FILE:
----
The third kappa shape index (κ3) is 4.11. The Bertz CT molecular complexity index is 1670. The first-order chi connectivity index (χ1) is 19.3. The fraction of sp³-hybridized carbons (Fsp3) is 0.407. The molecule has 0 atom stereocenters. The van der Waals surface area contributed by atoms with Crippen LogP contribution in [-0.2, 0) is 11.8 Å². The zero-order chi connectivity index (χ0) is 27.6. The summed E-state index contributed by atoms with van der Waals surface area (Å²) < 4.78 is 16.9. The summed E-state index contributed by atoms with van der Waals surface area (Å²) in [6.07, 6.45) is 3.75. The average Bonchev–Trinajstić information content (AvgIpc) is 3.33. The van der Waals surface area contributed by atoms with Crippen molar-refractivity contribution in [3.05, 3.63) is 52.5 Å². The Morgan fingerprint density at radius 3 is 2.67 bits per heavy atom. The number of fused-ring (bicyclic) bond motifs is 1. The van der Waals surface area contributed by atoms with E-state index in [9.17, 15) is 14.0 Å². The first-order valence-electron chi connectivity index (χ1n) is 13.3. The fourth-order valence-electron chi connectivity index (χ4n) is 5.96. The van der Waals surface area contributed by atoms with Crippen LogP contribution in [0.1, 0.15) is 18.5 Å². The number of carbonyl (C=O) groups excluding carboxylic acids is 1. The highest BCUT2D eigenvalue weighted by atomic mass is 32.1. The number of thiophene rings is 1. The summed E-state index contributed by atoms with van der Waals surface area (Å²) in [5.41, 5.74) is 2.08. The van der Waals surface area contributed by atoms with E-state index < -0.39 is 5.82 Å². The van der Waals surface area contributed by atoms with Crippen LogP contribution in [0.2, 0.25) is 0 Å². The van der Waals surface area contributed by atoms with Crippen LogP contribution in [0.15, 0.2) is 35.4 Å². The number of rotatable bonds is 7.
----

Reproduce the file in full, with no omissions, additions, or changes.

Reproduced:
The third kappa shape index (κ3) is 4.11. The Bertz CT molecular complexity index is 1670. The first-order chi connectivity index (χ1) is 19.3. The fraction of sp³-hybridized carbons (Fsp3) is 0.407. The molecule has 0 atom stereocenters. The van der Waals surface area contributed by atoms with Crippen LogP contribution in [-0.2, 0) is 11.8 Å². The zero-order chi connectivity index (χ0) is 27.6. The summed E-state index contributed by atoms with van der Waals surface area (Å²) < 4.78 is 16.9. The summed E-state index contributed by atoms with van der Waals surface area (Å²) in [6.07, 6.45) is 3.75. The average Bonchev–Trinajstić information content (AvgIpc) is 3.33. The van der Waals surface area contributed by atoms with Crippen molar-refractivity contribution in [3.05, 3.63) is 52.5 Å². The Morgan fingerprint density at radius 3 is 2.67 bits per heavy atom. The number of fused-ring (bicyclic) bond motifs is 1. The van der Waals surface area contributed by atoms with E-state index in [9.17, 15) is 14.0 Å². The first-order valence-electron chi connectivity index (χ1n) is 13.3. The fourth-order valence-electron chi connectivity index (χ4n) is 5.96. The van der Waals surface area contributed by atoms with Crippen LogP contribution in [0.1, 0.15) is 18.5 Å². The number of carbonyl (C=O) groups excluding carboxylic acids is 1. The highest BCUT2D eigenvalue weighted by atomic mass is 32.1. The number of thiophene rings is 1. The summed E-state index contributed by atoms with van der Waals surface area (Å²) in [5.41, 5.74) is 2.08. The van der Waals surface area contributed by atoms with E-state index < -0.39 is 5.82 Å². The van der Waals surface area contributed by atoms with Crippen LogP contribution in [0.2, 0.25) is 0 Å². The van der Waals surface area contributed by atoms with Crippen LogP contribution in [0.15, 0.2) is 35.4 Å². The number of rotatable bonds is 7.